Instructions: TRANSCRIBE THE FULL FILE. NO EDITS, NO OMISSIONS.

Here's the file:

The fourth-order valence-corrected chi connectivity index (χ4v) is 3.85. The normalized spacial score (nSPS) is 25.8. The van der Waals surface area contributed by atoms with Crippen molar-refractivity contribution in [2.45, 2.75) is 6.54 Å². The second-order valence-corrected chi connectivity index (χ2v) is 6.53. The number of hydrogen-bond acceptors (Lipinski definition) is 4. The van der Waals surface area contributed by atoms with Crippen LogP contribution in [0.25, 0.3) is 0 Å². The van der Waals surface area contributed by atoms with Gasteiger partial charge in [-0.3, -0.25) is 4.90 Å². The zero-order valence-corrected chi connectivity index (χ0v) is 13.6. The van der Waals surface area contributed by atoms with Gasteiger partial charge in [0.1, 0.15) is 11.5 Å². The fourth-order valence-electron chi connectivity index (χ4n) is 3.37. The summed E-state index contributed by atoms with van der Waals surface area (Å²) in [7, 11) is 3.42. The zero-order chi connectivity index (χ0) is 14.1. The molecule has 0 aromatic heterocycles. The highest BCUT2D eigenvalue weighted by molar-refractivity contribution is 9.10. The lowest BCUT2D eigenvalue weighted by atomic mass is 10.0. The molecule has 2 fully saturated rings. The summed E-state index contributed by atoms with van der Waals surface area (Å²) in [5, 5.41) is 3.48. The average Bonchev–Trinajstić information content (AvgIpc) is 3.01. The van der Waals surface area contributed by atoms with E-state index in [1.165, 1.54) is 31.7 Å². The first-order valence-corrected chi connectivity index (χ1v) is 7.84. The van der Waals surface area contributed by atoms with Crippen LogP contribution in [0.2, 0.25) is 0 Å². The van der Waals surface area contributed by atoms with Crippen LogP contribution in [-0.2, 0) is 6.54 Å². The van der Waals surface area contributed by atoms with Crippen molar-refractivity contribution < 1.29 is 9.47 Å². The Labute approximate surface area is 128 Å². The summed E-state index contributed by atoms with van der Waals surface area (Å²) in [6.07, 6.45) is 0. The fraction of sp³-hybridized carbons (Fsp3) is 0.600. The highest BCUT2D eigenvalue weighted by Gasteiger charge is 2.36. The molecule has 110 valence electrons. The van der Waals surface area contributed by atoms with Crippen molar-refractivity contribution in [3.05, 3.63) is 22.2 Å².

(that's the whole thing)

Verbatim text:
The fourth-order valence-corrected chi connectivity index (χ4v) is 3.85. The normalized spacial score (nSPS) is 25.8. The van der Waals surface area contributed by atoms with Crippen molar-refractivity contribution in [2.45, 2.75) is 6.54 Å². The second-order valence-corrected chi connectivity index (χ2v) is 6.53. The number of hydrogen-bond acceptors (Lipinski definition) is 4. The van der Waals surface area contributed by atoms with Crippen LogP contribution in [0.25, 0.3) is 0 Å². The van der Waals surface area contributed by atoms with Gasteiger partial charge in [-0.3, -0.25) is 4.90 Å². The zero-order valence-corrected chi connectivity index (χ0v) is 13.6. The van der Waals surface area contributed by atoms with Gasteiger partial charge in [0.1, 0.15) is 11.5 Å². The fourth-order valence-electron chi connectivity index (χ4n) is 3.37. The summed E-state index contributed by atoms with van der Waals surface area (Å²) in [7, 11) is 3.42. The zero-order chi connectivity index (χ0) is 14.1. The molecule has 0 aromatic heterocycles. The highest BCUT2D eigenvalue weighted by molar-refractivity contribution is 9.10. The lowest BCUT2D eigenvalue weighted by atomic mass is 10.0. The molecule has 2 fully saturated rings. The summed E-state index contributed by atoms with van der Waals surface area (Å²) in [5, 5.41) is 3.48. The average Bonchev–Trinajstić information content (AvgIpc) is 3.01. The van der Waals surface area contributed by atoms with E-state index in [1.165, 1.54) is 31.7 Å². The first-order valence-corrected chi connectivity index (χ1v) is 7.84. The van der Waals surface area contributed by atoms with Crippen LogP contribution in [0.2, 0.25) is 0 Å². The van der Waals surface area contributed by atoms with Crippen LogP contribution in [-0.2, 0) is 6.54 Å². The van der Waals surface area contributed by atoms with Crippen molar-refractivity contribution < 1.29 is 9.47 Å². The Labute approximate surface area is 128 Å². The summed E-state index contributed by atoms with van der Waals surface area (Å²) in [6.07, 6.45) is 0. The fraction of sp³-hybridized carbons (Fsp3) is 0.600. The highest BCUT2D eigenvalue weighted by Gasteiger charge is 2.36. The molecule has 110 valence electrons. The van der Waals surface area contributed by atoms with Crippen molar-refractivity contribution in [3.05, 3.63) is 22.2 Å².